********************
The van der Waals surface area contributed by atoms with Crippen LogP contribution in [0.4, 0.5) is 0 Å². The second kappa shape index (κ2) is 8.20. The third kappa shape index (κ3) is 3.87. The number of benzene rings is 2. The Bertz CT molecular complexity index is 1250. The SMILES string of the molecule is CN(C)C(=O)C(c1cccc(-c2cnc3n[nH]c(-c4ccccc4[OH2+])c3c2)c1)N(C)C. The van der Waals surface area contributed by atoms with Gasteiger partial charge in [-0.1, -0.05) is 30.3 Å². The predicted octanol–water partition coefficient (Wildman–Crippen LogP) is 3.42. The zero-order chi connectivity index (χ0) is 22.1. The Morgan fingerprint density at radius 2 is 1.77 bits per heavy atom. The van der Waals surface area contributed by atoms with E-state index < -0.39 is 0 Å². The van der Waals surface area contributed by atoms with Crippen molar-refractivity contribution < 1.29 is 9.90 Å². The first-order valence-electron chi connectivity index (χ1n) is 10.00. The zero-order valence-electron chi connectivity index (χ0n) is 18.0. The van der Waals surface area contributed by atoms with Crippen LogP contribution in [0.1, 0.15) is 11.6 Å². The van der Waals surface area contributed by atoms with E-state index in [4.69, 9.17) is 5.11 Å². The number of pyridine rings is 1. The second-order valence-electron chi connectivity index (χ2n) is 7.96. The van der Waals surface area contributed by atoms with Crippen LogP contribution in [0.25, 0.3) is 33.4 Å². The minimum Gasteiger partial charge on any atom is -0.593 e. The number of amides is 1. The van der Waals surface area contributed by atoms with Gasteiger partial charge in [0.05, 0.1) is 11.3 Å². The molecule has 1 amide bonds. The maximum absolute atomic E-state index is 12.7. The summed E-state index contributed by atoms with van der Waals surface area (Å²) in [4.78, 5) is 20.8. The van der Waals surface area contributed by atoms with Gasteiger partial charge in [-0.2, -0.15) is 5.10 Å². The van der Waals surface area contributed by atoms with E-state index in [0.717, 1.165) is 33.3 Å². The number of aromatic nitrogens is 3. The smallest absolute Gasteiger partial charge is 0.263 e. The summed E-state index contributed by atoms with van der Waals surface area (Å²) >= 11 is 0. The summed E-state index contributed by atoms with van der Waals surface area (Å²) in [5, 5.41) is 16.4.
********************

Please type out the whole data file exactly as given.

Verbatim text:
The van der Waals surface area contributed by atoms with Crippen LogP contribution in [0.4, 0.5) is 0 Å². The second kappa shape index (κ2) is 8.20. The third kappa shape index (κ3) is 3.87. The number of benzene rings is 2. The Bertz CT molecular complexity index is 1250. The SMILES string of the molecule is CN(C)C(=O)C(c1cccc(-c2cnc3n[nH]c(-c4ccccc4[OH2+])c3c2)c1)N(C)C. The van der Waals surface area contributed by atoms with Gasteiger partial charge in [-0.1, -0.05) is 30.3 Å². The predicted octanol–water partition coefficient (Wildman–Crippen LogP) is 3.42. The zero-order chi connectivity index (χ0) is 22.1. The Morgan fingerprint density at radius 2 is 1.77 bits per heavy atom. The van der Waals surface area contributed by atoms with E-state index < -0.39 is 0 Å². The van der Waals surface area contributed by atoms with Crippen molar-refractivity contribution < 1.29 is 9.90 Å². The first-order valence-electron chi connectivity index (χ1n) is 10.00. The zero-order valence-electron chi connectivity index (χ0n) is 18.0. The van der Waals surface area contributed by atoms with Crippen LogP contribution in [0.1, 0.15) is 11.6 Å². The van der Waals surface area contributed by atoms with E-state index in [4.69, 9.17) is 5.11 Å². The number of pyridine rings is 1. The second-order valence-electron chi connectivity index (χ2n) is 7.96. The van der Waals surface area contributed by atoms with Crippen LogP contribution in [0.25, 0.3) is 33.4 Å². The minimum Gasteiger partial charge on any atom is -0.593 e. The number of amides is 1. The van der Waals surface area contributed by atoms with Gasteiger partial charge in [0.05, 0.1) is 11.3 Å². The molecule has 1 amide bonds. The maximum absolute atomic E-state index is 12.7. The summed E-state index contributed by atoms with van der Waals surface area (Å²) in [4.78, 5) is 20.8. The van der Waals surface area contributed by atoms with Gasteiger partial charge in [-0.2, -0.15) is 5.10 Å². The van der Waals surface area contributed by atoms with E-state index in [0.717, 1.165) is 33.3 Å². The number of aromatic nitrogens is 3. The smallest absolute Gasteiger partial charge is 0.263 e. The summed E-state index contributed by atoms with van der Waals surface area (Å²) >= 11 is 0. The summed E-state index contributed by atoms with van der Waals surface area (Å²) in [5, 5.41) is 16.4.